From the CEO

From the CEO

Navigating stormy waters 

As we face the unknown financial road ahead, it’s useful to people reflect on the most recent major economic downturn, the Global Financial Crisis (GFC) of more than a decade ago. Officially spanning form late 2007 to mid-2009, it took several more years for employment and the economy to stabilise to previous levels. It is important for us to look at the business successes and failures from this challenging time, and to learn from them.  

Diversify your customer base 

If a company has only one or two segments of customers, regardless of how successful it may be at the time, that can be a risky venture. It is best to have diversified income streams and establish multiple industries and types of customers that can be serviced. That way, the business will continue to exist if any of them fall away. 

Strengthen your operating systems 

One of the key factors for businesses that survive a downturn is the presence of a strong operating system. It is not just about the system itself, but also having people with a good knowledge of the system who can effectively implement it. These are individuals who understand how the numbers work and how to run the business in an efficient way.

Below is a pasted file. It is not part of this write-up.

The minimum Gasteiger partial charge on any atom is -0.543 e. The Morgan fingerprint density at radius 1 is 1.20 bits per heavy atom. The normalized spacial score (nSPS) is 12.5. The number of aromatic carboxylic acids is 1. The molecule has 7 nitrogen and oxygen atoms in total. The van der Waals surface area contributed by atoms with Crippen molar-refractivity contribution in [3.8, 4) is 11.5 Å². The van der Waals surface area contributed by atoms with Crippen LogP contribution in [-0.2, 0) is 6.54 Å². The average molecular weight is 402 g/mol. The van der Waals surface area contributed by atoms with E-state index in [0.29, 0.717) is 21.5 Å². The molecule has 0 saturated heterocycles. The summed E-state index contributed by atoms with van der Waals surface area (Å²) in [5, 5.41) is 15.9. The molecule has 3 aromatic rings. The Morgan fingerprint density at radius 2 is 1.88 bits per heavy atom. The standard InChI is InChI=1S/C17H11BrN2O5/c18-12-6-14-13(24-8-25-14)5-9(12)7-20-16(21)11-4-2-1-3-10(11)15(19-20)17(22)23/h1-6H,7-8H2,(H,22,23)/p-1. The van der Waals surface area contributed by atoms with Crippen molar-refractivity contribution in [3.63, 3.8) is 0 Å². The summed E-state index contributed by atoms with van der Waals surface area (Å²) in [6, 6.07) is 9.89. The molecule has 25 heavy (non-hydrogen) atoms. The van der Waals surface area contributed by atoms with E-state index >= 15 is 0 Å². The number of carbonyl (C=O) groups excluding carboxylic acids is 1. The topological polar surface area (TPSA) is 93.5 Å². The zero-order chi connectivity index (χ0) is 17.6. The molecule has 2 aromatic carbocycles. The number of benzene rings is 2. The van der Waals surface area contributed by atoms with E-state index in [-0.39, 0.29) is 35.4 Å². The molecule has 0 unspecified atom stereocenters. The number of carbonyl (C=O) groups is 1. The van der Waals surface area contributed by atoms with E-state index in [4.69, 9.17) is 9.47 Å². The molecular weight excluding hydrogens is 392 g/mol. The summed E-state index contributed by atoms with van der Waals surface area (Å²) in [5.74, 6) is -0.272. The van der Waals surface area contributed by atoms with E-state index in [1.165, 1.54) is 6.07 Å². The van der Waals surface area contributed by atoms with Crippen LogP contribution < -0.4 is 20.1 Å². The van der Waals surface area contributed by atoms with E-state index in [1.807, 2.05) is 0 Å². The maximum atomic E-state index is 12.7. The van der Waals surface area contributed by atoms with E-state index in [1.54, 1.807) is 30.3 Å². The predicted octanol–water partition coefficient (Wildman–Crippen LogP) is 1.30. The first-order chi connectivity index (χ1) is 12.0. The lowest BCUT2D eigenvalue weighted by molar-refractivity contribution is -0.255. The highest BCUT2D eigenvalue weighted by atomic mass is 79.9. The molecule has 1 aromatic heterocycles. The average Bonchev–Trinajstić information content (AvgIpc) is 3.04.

Cash is king 

It is fine to use debt to get into a business, and this can certainly be a frequent practice. However, it is important to preserve cash and reduce debt as soon as possible. Too much leverage in an economic downturn is a problem. Just think of Virgin Airlines. 

When a business owner makes money, one of the things they will want to do is to reduce their debt load as quickly and effectively as possible. 

Always be prepared 

Business owners should be prepared for what is coming next, even if they do not know what that will be. To a certain extent, they need to be worried about it, so they do not become overly comfortable where they are. Like a good chess player, they should anticipate a move a step or two ahead of time. It is important to have a contingency plan and be flexible in how to respond. 

Remember that change is inevitable and that we must learn to accept it, adapt to it and embrace it. 

Remember that change is inevitable and that we must learn to accept it, adapt to it and embrace it.” 

Seize the opportunity 

During tough times, some people panic and think the sky is falling. Others look at the situation as one of opportunity. They see a time of less competition and a greater chance to consolidate ownership in a marketplace. There are new advantages, such as cheaper real estate. Larger, stronger organisations will buy out the weaker ones, and position themselves for greater success in the future. 

Warren Buffett said, “Someone is sitting in the shade today because someone planted a tree a long time ago.” This is the time where savvy people start planting trees.  

Lead the way 

Being a leader involves making continuous choices, so it can be difficult to determine the right route, especially if it feels like all eyes are pointed in your direction. The first step is having all the information necessary to make a decision. Then, it is all about strategy and data.